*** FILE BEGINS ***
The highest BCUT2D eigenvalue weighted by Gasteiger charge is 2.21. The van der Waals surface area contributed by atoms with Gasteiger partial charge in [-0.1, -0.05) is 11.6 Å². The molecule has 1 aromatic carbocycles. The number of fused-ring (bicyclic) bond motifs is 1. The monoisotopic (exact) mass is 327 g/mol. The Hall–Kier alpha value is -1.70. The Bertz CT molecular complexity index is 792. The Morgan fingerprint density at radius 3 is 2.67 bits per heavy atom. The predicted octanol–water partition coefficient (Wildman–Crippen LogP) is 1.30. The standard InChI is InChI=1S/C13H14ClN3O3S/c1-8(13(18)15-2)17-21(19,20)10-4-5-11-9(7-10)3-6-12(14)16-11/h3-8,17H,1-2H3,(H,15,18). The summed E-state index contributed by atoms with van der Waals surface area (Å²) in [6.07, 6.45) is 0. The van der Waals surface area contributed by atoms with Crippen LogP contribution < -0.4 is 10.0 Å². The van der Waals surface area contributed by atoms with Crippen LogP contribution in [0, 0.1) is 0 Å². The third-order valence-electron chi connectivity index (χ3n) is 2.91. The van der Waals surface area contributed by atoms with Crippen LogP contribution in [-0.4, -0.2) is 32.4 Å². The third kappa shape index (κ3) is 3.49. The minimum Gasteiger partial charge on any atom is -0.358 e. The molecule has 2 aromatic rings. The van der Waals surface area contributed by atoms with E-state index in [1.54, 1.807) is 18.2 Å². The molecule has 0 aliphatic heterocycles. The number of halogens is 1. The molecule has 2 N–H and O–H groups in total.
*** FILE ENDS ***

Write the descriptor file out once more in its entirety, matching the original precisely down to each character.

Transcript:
The highest BCUT2D eigenvalue weighted by Gasteiger charge is 2.21. The van der Waals surface area contributed by atoms with Gasteiger partial charge in [-0.1, -0.05) is 11.6 Å². The molecule has 1 aromatic carbocycles. The number of fused-ring (bicyclic) bond motifs is 1. The monoisotopic (exact) mass is 327 g/mol. The Hall–Kier alpha value is -1.70. The Bertz CT molecular complexity index is 792. The Morgan fingerprint density at radius 3 is 2.67 bits per heavy atom. The predicted octanol–water partition coefficient (Wildman–Crippen LogP) is 1.30. The standard InChI is InChI=1S/C13H14ClN3O3S/c1-8(13(18)15-2)17-21(19,20)10-4-5-11-9(7-10)3-6-12(14)16-11/h3-8,17H,1-2H3,(H,15,18). The summed E-state index contributed by atoms with van der Waals surface area (Å²) in [6.07, 6.45) is 0. The van der Waals surface area contributed by atoms with Crippen LogP contribution < -0.4 is 10.0 Å². The van der Waals surface area contributed by atoms with Crippen LogP contribution in [0, 0.1) is 0 Å². The third-order valence-electron chi connectivity index (χ3n) is 2.91. The van der Waals surface area contributed by atoms with Crippen LogP contribution in [-0.4, -0.2) is 32.4 Å². The third kappa shape index (κ3) is 3.49. The minimum Gasteiger partial charge on any atom is -0.358 e. The molecule has 2 aromatic rings. The van der Waals surface area contributed by atoms with E-state index in [1.54, 1.807) is 18.2 Å². The molecule has 0 aliphatic heterocycles. The number of halogens is 1. The molecule has 2 N–H and O–H groups in total.